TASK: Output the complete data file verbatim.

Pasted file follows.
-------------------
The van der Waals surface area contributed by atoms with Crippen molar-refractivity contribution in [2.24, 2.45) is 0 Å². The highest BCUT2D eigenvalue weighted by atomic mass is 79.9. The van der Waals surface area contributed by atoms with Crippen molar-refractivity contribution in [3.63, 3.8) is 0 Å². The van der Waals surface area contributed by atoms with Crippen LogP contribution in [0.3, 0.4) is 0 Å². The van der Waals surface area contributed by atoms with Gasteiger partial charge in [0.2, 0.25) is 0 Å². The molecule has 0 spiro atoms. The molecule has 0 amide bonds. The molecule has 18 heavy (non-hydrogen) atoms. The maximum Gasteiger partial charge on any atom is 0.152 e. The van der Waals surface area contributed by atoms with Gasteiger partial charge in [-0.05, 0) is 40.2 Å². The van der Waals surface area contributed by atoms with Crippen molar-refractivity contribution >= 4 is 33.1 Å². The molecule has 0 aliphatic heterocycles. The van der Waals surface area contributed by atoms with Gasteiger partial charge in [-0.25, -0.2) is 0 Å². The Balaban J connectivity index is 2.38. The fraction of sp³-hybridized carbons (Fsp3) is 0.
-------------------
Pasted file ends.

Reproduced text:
The van der Waals surface area contributed by atoms with Crippen molar-refractivity contribution in [2.24, 2.45) is 0 Å². The highest BCUT2D eigenvalue weighted by atomic mass is 79.9. The van der Waals surface area contributed by atoms with Crippen molar-refractivity contribution in [3.63, 3.8) is 0 Å². The van der Waals surface area contributed by atoms with Crippen LogP contribution in [0.3, 0.4) is 0 Å². The van der Waals surface area contributed by atoms with Gasteiger partial charge in [0.2, 0.25) is 0 Å². The molecule has 0 spiro atoms. The molecule has 0 amide bonds. The molecule has 18 heavy (non-hydrogen) atoms. The maximum Gasteiger partial charge on any atom is 0.152 e. The van der Waals surface area contributed by atoms with Gasteiger partial charge in [-0.05, 0) is 40.2 Å². The van der Waals surface area contributed by atoms with Crippen molar-refractivity contribution >= 4 is 33.1 Å². The molecule has 0 aliphatic heterocycles. The van der Waals surface area contributed by atoms with Gasteiger partial charge in [-0.25, -0.2) is 0 Å². The Balaban J connectivity index is 2.38. The fraction of sp³-hybridized carbons (Fsp3) is 0.